Car smoking at 3k rpm what’s wrong?

I recently purchased a 2012 Audi A4 from a private seller and got a deal because of a mechanical issue. When the car hits 3k RPM it starts smoking on the interstate when slowed down and brought back to idle the smoking stops. when cruising there’s nothing wrong with the car there’s no ticking the transmission is smooth. I believe it to be the turbo but honestly don’t know much about cars thanks for your help!

The oil seal between the bearing and the turbine wheel maybe leaking.


This will cause smoking when accelerating.

Or the oil drain back from the turbo to the oil pan may be restricted, so oil is forced past the seal



Me thinks that this vehicle is not going to be such a good deal after all .


I agree with @Tester … sounds like a bad turbo seal. You didn’t say which engine… I assume the 4 cylinder turbo gasoline engine. It won’t be cheap to repair. Look for an Audi/VW specialty independent repair shop. The dealer’s prices will make your heart skip.


Where does the smoke come from? Exhaust pipe? under hood?

I had an old Chevy pickup that would do what you describe, my issue was a valve cover gasket.

Check for any kind of oil leak, and pray it isn’t the turbo seal.


Is this something that I wouldn’t be able to do myself?

I don’t know what you can do yourself. I don’t know how experienced you are and if you have the tools to accomplish this especially since you made this statement…

A turbo replacement is not a simple task for someone who doesn’t know much about cars.


Yeah, given everything you’ve said, you don’t want to try this yourself. Google/Yelp for ‘German car repair shops’, see if they’ll give you an estimate for turbo replacement, if that’s what the problem is.

Step one, of course, is having a good shop diagnose the problem.

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Somehow I suspect you’ve bought someone else’s unwanted problem. And at a “discount”!

European cars are not cheap to repair. Best of luck, friend.


You might remove the intake boot between the throttle body and turbocharger.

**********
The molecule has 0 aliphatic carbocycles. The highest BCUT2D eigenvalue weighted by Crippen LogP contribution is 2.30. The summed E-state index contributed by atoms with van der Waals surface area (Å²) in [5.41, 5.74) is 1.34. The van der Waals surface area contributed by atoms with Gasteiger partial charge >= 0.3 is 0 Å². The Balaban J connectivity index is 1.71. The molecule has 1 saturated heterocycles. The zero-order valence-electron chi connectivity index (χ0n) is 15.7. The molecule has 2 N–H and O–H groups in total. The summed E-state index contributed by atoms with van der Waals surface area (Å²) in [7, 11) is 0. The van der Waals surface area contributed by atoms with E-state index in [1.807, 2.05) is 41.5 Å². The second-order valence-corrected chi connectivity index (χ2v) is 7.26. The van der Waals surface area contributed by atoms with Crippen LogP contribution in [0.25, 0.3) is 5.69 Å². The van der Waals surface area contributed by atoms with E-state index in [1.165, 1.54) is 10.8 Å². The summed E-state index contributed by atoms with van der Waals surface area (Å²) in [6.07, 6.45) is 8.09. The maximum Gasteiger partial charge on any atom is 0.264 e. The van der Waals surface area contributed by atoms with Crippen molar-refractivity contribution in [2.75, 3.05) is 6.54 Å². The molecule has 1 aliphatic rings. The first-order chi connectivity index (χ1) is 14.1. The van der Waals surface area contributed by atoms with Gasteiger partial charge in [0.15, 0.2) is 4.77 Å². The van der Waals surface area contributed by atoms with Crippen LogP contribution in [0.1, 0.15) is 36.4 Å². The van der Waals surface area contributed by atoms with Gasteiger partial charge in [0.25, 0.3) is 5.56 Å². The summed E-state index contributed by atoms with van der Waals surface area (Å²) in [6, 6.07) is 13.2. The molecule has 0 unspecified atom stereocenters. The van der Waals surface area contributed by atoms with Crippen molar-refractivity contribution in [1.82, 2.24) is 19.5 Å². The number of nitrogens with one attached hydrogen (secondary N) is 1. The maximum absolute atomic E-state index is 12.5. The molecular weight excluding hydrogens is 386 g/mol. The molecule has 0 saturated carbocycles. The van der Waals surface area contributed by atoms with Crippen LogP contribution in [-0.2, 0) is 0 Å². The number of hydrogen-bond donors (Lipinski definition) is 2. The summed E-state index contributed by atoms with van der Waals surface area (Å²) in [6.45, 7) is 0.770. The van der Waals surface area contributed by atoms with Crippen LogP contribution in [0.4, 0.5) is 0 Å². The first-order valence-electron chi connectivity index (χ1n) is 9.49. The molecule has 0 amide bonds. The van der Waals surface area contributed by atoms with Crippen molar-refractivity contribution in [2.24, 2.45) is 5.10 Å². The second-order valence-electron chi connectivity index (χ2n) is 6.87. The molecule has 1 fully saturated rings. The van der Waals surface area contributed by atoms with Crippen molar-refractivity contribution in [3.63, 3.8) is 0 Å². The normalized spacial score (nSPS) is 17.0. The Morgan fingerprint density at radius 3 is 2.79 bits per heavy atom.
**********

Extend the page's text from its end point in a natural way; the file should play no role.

If it is oily then you are going to need a turbocharger.

If the intake tract is dry then you might consider…

  1. PCV issue; or oil separator as it is called.
  2. Worst case; piston rings.

If the seller did not tell you what this mechanical issue exactly then odds are they know and have priced it already before deciding to unload the car.


If you “don’t know much about cars”, why would you buy a car with a mechanical issue you clearly don’t understand and think you got a “deal”? That deal could have easily wind up costing you over $1,000 to fix.


It is an Audi… could cost over $5000 to fix! :money_mouth_face:


I see this way to often, people not knowing anything about cars, but they buy one that has problems hoping they can easily/cheaply fix.

If it was an easy or cheap fix, it wouldn’t have been for sale.


Is $1000 a lot of money?

A set of tires costs $1000.
The turbocharger is $2200, that is a whole pay check for some of us.
A new Audi is $50,000. I would rather buy a used car and repair it.

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Not if you install a turbo cartridge.


It would be a very difficult job considering you identify as a repair novice. It’s not completely out of the realm of possibility with proper guidance, but we’d recommend taking this to a trusted mechanic.

Before trying, take it to a shop and have it properly diagnosed. No sense in trying to repair the wrong thing.


A deal? Hate to give you bad news but unless the seller gave it away for free and is paying insurance, you are up to a rude awakening. And smoke is just the beginning.

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As the saying goes, there are few things more expensive than a cheap German luxury car.


Is it clouds of white smoke coming out the tailpipe, worse when a accelerating? If so, ask your shop to check the head gasket function.